There is a bright spot with this book. The illustrations are fantastic. They’re dark and creepy, but still maintain a safeness that keeps them from being terrifying to small children. In some ways, the illustrations remind me of the Lemony Snicket series (though I don’t know exactly why), but they are uniquely Mould’s creations.

    While The Icy Hand by Chris Mould has a few problems, it’s not entirely unlikeable or readable. I’d be willing to bet, though, this is one of those books that would make a much better movie. I definitely think it’d be a really cool movie, but it’d probably be better to make one of the whole series instead of just one book. I give The Icy Hand 3 out of 5 stars.

    I found an interesting video to go with this post, but the embedding is disabled. Watch as Chris Mould creates the cover art for The Darkling Curse, another book in the Something Wickedly Weird series.

    Harry Potter and the Half-Blood Prince by J. K. Rowling

    Title:  Harry Potter and the Half-Blood Prince

    Author:  J. K. Rowling

    Hardback:  352 pages

    Publisher:  Scholastic Inc.

    Publish Date:  2005

    ISBN:  9780439784542

    “Fine,” said Harry, who was concentrating on handing Ron a glass of pumpkin juice.  “There you go, Ron.  Drink up.”

    Ron had just raised the glass to his lips when Hermione spoke sharply.

    “Don’t drink that, Ron!”

    Both Harry and Ron looked up at her.

    “Why not?” said Ron.

    Hermione was now staring at Harry as though she could not believe her eyes.

    “You just put something in that drink.”

    “Excuse me?” said Harry.

    “You heard me.  I saw you.  You just tipped something into Ron’s drink.  You’ve got the bottle in your hand right now!”

    “I don’t know what you’r talking about,” said Harry, stowing the little bottle hastily in his pocket.

    “Ron, I warn you, don’t drink it!”  Hermione said again, alarmed, but Ron picked up the glass, drained it in one gulp, and said, “Stop bossing me around, Hermione.”

    She looked scandalized.  Bending low so that only Harry could hear her, she hissed, “You should be expelled for that.  I’d never have believed it of you, Harry!”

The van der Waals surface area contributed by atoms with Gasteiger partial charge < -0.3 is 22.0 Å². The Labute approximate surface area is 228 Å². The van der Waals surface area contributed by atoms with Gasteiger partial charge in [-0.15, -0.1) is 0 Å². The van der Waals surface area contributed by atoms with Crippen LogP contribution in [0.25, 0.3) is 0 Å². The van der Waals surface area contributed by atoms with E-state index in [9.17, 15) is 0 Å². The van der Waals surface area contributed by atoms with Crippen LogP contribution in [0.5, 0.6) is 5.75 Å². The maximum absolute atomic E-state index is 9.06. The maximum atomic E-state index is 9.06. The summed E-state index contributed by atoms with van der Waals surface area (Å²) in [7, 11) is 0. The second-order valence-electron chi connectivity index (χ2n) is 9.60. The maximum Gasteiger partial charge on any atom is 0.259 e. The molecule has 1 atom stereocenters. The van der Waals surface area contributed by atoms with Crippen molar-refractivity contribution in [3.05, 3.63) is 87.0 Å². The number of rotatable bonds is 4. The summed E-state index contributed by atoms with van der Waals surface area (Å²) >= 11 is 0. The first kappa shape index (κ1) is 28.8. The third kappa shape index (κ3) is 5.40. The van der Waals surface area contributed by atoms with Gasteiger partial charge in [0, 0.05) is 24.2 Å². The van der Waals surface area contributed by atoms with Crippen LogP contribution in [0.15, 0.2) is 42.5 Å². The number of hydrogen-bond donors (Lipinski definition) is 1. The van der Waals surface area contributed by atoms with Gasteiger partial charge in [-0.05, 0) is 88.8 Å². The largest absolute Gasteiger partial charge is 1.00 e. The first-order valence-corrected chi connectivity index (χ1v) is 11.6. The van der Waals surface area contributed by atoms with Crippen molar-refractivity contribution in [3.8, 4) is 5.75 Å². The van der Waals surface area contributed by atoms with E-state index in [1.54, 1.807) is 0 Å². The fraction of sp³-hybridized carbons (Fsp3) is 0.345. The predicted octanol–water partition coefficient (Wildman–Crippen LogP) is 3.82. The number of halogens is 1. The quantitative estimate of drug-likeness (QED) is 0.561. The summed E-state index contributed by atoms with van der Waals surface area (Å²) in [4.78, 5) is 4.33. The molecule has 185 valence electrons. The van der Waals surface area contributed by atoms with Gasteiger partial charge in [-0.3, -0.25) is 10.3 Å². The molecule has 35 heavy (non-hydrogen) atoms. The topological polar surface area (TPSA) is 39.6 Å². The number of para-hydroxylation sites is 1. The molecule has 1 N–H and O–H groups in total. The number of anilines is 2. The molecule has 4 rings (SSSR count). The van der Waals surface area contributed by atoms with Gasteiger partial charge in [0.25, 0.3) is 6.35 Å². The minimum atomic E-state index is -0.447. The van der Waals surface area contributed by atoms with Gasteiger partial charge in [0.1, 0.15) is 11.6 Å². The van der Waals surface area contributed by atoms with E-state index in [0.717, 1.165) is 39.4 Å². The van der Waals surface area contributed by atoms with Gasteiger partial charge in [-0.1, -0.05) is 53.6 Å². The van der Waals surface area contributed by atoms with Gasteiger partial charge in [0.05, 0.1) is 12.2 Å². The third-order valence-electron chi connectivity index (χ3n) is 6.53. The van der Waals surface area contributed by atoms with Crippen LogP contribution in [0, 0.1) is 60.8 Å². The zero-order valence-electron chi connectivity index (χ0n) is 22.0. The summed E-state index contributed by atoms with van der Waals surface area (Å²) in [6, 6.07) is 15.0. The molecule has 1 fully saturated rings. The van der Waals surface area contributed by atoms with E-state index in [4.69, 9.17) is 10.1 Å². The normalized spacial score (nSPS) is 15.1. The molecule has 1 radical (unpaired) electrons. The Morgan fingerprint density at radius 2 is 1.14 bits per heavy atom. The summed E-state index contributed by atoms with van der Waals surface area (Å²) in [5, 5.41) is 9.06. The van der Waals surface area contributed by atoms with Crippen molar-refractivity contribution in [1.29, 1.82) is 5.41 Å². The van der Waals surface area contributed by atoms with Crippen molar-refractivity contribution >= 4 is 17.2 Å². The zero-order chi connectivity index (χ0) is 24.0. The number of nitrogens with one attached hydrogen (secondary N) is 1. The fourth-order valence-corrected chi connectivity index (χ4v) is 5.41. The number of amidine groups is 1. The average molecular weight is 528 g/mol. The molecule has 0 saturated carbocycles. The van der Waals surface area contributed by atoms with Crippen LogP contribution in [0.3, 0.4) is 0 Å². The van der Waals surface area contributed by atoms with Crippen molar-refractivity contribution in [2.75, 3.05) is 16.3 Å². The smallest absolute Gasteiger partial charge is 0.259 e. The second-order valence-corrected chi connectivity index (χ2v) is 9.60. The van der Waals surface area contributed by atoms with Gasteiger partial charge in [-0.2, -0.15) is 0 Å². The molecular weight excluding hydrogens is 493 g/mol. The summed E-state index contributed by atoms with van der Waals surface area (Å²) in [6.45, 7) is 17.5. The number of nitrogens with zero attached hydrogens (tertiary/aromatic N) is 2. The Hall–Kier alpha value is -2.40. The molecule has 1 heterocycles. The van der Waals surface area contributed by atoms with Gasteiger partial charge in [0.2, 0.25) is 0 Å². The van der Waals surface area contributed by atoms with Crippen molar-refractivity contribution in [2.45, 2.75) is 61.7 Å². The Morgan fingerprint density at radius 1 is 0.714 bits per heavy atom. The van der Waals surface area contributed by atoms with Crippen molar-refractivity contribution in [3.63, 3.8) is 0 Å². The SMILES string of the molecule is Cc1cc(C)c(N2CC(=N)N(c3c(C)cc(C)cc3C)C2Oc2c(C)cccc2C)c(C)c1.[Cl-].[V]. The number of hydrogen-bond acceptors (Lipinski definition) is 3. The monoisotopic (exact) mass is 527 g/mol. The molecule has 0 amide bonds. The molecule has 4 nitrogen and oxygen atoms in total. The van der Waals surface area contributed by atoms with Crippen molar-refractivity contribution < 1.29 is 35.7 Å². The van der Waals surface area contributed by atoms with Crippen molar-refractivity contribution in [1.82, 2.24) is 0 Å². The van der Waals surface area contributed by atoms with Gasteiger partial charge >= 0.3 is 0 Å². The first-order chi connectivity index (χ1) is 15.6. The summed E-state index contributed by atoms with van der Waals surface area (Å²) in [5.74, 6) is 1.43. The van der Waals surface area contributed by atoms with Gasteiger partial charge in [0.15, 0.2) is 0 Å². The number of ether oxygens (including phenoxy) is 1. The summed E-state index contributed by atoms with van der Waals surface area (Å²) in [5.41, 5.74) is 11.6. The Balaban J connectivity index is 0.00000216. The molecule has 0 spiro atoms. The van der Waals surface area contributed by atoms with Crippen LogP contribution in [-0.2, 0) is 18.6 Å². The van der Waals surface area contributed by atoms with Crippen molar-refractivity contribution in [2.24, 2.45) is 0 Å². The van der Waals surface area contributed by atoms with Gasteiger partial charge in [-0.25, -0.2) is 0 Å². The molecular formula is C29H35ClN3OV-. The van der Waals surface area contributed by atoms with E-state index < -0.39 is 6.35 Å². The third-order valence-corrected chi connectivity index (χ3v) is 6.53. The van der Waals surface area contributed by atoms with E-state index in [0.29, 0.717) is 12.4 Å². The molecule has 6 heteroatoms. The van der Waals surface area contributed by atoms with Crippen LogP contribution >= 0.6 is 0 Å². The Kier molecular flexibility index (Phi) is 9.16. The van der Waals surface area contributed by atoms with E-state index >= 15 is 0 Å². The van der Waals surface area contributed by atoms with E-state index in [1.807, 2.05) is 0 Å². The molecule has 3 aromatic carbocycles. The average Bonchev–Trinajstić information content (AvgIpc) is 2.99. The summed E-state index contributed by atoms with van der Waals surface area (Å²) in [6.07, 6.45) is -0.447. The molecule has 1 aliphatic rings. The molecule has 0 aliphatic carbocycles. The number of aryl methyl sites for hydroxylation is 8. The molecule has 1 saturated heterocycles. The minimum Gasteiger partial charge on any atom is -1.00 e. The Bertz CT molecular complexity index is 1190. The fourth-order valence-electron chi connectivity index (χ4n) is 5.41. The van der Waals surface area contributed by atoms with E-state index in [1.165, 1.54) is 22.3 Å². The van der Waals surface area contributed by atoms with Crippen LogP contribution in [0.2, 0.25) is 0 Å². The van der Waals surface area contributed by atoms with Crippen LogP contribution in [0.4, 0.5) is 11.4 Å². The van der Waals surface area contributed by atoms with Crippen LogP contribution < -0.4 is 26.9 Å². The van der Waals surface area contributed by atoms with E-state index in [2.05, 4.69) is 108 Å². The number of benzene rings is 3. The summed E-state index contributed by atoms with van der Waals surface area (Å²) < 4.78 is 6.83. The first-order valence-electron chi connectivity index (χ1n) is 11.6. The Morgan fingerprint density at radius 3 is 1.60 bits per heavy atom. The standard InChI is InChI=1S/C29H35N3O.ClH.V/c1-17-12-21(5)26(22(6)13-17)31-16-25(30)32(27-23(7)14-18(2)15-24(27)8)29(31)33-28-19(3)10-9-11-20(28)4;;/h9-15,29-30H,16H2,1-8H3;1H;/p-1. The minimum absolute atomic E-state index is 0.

-Harry Potter and the Half-Blood Prince by J. K. Rowling, page 293

    Harry Potter and the Half-Blood Prince by J. K. Rowling  is the sixth of the seven book series chronicling the lives and exploits of the orphaned title character and his friends and classmates as they discover they are witches and wizards, go to Hogwarts school to learn to hone their skills, and learn to bond with friends and co-exist with enemies under the genially paternal headmaster, Professor Dumbledore.  In this particularly darkest book yet (I’m told book seven is even worse), Harry struggles with coming to terms (still and again) with the deaths of those close to him, while desiring to get revenge on Lord Voldermort, aka Tom Marvolo Riddle, for the deaths.

    Yeah….  I remember when the first book was taking the American bookworld by storm, causing some Christian groups to suffer apoplectic fits at the thought of their sweet angelic prodgeny being infected by evil should so much as the book’s binding touch their innocent hands, and children clamoring to snatch the books off their shelves.  However, six books in and it just seems to be a repeat of each of the last five books’ plotline.  The children return to school, Harry suspects evil is afoot right away, no one believes him, everyone turns against him and treats him like a nutter, then evil pops out from behind the painting of the tutu-wearing trolls and says “Bwa-ha-ha!”  Harry saves the day, Hogwarts and the entire wizarding world, everyone apologizes for doubting him, then they all say good-bye for the summer and look forward to returning in the fall where they can go through the whole cycle all over again.  HP and the HBP has all that plus pimples, crushes and love potions.

    It’s an okay book, but nothing I’ll remember next year… I doubt I’ll remember it next month, even.  I found myself trying to remember when whatever event being referenced occured, and I realized that I’ve forgotten a lot of the content of the previous books already.  What’s more, I think up to a third of this book could have been dropped.  Some of it was a repeat of what had happened in a previous book, but some of it  just seemed superfluous.

    I’m glad I read it since I’ve read the other books of the series, and I definitely wanted to get it done before the movie comes out this coming July.  Some people have said the last book, Deathly Hollows, is the best book of the series. 

    From the way this book has ended, Deathly Hollowsat least seems like it will break the endless cycle.  Harry tells Ron and Hermione that he doesn’t plan to return to Hogwarts for his final year because he plans to hunt down and kill Voldemort, and his friends inform him they’ll be right beside him wherever he goes.  But… it’ll be a while before that movie comes out so I needn’t get into too much of a hurry reading the book.

    While Harry Potter and the Half-Blood Prince by J. K. Rowling  was an easy and comfortable read, it often fell flat and fizzled in places.  I give it 3 out of 5 stars.

    ~~~~~~~~~~~~~~~~~~~~~~~~~~~~~~~~~~~~~~~~~~~~~~~~~~~~

    The movie looks like it’ll be really good, I thought the others were good, too.

    The Last Battle by C. S. Lewis

    Title:  The Last Battle

    Author:  C. S. Lewis

    Paperback:  767 pages

    Publisher:  HarperCollins